The MLK Day of Service is a part of United We Serve, the President’s national call to

service initiative.

It calls for Americans from all walks of life to work together to provide solutions to our most

pressing national problems.

In the PSA below, The Corporation for National and Community Service MLK Day Legacy

of Service public service announcements feature civil rights luminaries Congressman John Lewis,

Ruby Bridges, Reverend Dr. Joseph E. Lowery and former U.S. Senator Harris Wofford

remembering Dr. King and his legacy of service.

 

This video reminds us of the importance of keeping Dr. King’s legacy of service alive and challenges

us to make service a part of our lives – everyday of the year.

A Day On, Not a Day Off!

Doing Good: The MLK Day of Service: The Start of a Year of Citizen Action

The organizers of the Martin Luther King Jr. Day of Service provide tools and resources for

organizations and individuals to become engaged in service activities to honor Martin Luther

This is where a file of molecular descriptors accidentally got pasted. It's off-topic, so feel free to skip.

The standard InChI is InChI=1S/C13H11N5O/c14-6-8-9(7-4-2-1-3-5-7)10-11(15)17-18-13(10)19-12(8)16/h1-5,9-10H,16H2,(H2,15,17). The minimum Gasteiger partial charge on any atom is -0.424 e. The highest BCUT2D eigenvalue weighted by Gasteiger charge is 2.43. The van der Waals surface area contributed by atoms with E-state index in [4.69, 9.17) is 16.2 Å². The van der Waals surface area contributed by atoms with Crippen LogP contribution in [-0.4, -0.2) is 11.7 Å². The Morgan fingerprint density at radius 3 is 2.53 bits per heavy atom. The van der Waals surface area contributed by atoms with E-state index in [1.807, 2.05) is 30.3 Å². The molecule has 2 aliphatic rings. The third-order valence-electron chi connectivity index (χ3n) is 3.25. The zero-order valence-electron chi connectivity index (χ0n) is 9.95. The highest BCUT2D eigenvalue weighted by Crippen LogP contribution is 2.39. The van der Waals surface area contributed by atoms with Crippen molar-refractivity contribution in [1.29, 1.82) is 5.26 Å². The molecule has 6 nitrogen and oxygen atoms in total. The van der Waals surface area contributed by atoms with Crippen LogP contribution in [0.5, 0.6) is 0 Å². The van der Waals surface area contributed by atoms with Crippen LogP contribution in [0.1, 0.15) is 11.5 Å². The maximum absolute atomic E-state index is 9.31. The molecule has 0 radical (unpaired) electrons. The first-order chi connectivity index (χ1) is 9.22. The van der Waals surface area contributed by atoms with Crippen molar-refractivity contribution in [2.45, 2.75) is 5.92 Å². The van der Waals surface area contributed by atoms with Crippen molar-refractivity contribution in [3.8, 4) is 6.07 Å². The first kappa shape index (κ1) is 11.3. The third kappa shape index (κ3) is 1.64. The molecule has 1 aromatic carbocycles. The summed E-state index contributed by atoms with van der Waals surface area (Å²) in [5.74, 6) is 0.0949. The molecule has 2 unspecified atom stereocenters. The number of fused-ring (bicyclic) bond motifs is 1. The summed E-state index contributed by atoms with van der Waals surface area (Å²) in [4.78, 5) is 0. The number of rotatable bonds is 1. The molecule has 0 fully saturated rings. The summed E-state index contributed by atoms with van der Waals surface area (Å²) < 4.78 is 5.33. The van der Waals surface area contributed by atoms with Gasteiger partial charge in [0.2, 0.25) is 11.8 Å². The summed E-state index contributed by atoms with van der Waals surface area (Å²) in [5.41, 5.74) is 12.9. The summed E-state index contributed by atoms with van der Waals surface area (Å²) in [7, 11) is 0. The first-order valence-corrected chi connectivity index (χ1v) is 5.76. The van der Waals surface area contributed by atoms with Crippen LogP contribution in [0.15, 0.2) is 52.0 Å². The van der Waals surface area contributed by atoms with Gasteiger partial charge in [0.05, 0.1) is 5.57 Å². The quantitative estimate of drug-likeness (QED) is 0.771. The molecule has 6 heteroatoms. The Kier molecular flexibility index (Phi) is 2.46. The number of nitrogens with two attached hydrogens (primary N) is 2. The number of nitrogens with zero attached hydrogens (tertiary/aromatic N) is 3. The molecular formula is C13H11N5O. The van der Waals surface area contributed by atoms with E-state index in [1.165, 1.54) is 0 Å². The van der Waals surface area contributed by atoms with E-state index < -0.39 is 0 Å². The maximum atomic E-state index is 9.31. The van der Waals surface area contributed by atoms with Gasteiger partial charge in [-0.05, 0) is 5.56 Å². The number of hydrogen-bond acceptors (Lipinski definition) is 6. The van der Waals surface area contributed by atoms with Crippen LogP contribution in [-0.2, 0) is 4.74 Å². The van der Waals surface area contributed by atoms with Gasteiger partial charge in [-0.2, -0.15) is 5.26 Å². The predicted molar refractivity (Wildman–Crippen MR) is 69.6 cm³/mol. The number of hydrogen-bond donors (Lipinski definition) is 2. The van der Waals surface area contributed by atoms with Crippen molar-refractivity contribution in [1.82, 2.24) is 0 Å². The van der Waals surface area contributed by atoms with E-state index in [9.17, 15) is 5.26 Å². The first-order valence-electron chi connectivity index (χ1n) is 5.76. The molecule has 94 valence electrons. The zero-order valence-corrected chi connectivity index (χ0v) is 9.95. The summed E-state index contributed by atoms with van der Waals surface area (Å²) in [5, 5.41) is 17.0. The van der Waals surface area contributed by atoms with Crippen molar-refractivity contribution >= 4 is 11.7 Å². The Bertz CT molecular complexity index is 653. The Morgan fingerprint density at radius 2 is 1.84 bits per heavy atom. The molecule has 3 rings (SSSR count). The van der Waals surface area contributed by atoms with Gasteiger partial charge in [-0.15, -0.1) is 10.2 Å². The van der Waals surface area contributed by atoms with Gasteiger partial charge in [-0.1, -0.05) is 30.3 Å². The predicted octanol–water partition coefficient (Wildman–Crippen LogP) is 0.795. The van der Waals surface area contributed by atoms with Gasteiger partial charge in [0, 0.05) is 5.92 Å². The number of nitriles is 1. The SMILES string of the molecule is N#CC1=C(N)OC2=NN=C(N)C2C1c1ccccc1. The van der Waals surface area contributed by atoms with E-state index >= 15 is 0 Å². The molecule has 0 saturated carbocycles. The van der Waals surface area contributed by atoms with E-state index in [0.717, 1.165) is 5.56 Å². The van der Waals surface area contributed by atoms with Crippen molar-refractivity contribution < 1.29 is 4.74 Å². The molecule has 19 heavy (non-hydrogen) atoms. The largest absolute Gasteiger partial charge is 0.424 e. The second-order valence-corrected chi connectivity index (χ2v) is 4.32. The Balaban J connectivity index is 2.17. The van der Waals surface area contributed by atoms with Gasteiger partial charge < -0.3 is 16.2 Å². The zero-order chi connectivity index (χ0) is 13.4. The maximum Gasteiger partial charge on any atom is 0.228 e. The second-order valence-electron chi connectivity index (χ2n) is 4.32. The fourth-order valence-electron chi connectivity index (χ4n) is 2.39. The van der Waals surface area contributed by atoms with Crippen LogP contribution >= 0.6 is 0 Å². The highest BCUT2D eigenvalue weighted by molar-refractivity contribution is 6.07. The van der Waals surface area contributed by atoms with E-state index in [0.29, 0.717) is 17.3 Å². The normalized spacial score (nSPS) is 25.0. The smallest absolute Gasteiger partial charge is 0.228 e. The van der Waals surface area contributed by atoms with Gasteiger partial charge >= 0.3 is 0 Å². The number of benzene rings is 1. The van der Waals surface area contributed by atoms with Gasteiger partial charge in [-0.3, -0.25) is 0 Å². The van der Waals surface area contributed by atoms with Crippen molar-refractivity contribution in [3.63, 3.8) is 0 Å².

King Jr. on the federal holiday, including grants to organizations to support volunteer projects

across a state or throughout a multi-state area.

But more importantly, they encourage us to make a commitment to serve not just on one day,

but throughout the year.

Start Your Own Year of Citizen Action
Doing Good: The MLK Day of Service: The Start of a Year of Citizen Action

You can start by connecting your MLK Day activities to the work you are doing year-round.

The Martin Luther King, Jr. Day of Service shines a spotlight on the great work that

is already happening and kicks off a year of service, as part of the President’s United